Another reason to take it easy? 'Cause trying to match this with the multiple languages that use these letters in their words will drive you nutty. To keep it from getting too complex, this section will focus on the sounds found in English-origin words, but you know enough to render any names or words in the accent you feel more comfy with(e.g. Xavier as said in Spanish phonetics v. the English rendition of it), so just apply what you've picked up and let your skills handle the rest.

     Moving on to the aforementioned sounds, 'Xa/Xu' sounds-such as those in Roxanne and Nexus- use any mora before Xa/Xu + / + + any additional mora(s) to sound the word out, 'Xi' sounds-like in Lexicon and the previously mentioned Mixi- using any mora before Xi + / + + any additional mora(s). Similarly, 'Xe' sounds-heard in Execution and Lexington-are rendered using any mora before Xe + / + + other mora(s), 'Xo' sounds-used in Roxor and Toxic-using any mora before Xo + / + + other mora(s).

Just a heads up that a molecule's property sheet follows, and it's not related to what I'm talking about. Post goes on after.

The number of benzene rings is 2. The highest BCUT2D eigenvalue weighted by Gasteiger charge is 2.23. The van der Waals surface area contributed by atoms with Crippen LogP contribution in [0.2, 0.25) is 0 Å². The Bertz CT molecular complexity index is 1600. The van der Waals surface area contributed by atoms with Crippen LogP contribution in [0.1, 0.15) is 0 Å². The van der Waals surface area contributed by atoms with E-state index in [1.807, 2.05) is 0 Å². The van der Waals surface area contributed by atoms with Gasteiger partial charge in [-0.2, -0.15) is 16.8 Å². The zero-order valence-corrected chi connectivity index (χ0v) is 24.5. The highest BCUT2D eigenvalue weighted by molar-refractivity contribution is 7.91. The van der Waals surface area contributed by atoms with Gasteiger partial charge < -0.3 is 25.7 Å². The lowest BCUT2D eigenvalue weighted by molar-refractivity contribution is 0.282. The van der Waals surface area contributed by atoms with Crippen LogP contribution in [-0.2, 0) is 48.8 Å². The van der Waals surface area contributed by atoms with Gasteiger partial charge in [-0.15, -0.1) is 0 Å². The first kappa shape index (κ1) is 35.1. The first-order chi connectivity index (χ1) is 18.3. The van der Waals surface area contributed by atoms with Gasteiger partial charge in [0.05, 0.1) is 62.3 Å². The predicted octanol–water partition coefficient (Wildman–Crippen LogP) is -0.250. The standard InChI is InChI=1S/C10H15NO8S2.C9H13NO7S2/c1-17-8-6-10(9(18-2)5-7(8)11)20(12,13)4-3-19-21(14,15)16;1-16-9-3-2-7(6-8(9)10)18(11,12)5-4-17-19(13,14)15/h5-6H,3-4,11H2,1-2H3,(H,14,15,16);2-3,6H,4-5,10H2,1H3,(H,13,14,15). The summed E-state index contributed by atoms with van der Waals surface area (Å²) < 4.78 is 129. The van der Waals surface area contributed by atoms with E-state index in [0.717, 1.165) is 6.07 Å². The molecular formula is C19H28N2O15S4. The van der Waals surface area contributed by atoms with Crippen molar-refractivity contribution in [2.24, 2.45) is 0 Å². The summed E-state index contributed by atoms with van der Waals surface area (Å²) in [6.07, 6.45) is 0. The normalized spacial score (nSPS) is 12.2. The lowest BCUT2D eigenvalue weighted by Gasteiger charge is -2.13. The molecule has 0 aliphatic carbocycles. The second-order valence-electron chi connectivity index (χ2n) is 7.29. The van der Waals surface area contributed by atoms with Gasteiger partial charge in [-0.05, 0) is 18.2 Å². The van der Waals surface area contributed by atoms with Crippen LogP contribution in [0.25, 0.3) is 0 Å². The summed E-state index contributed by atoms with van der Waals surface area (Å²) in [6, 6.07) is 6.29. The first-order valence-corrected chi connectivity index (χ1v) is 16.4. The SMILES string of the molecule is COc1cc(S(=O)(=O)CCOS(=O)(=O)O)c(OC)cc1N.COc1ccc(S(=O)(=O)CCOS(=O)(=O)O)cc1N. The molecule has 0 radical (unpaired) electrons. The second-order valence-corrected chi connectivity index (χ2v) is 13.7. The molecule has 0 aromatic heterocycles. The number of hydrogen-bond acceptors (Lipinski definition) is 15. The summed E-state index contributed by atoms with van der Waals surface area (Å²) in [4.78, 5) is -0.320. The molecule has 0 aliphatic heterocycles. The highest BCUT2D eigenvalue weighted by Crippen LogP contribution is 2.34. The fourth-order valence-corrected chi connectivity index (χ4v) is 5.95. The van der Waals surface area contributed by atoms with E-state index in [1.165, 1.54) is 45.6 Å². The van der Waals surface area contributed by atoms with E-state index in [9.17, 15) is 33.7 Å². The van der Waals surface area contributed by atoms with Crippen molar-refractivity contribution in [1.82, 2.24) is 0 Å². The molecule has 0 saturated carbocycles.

If a word uses the harder versions of these, it's a simple matter of altering the formula to voice it, hard 'Xa/Xu' sounds (e.g. Alexandra and Luxury swapping / + with / + . For hard 'Xi' sounds (e.g. Exile), you just need to swap  / + with / + , hard 'Xe' sounds (e.g. executive) swapping  / + with  / + and hard 'Xo' sounds(e.g. exodus) swapping  / + with  / + .

     It's not likely you'll be using these or the W and Y sounds coming up after this too often, but I'm sure lots of people will tell you the same about using Japanese outside of Japan or the communities that frequently use it, like those in LA, NYC, Oregon and other places. You know what, though? So what? You have own your reason for wanting to up your ability to interact with and understand another culture, which has always been the aim of this and the rest of the articles here. As long as you enjoy what you learn and grow because of it, why should it matter whether or not something's 'useful'?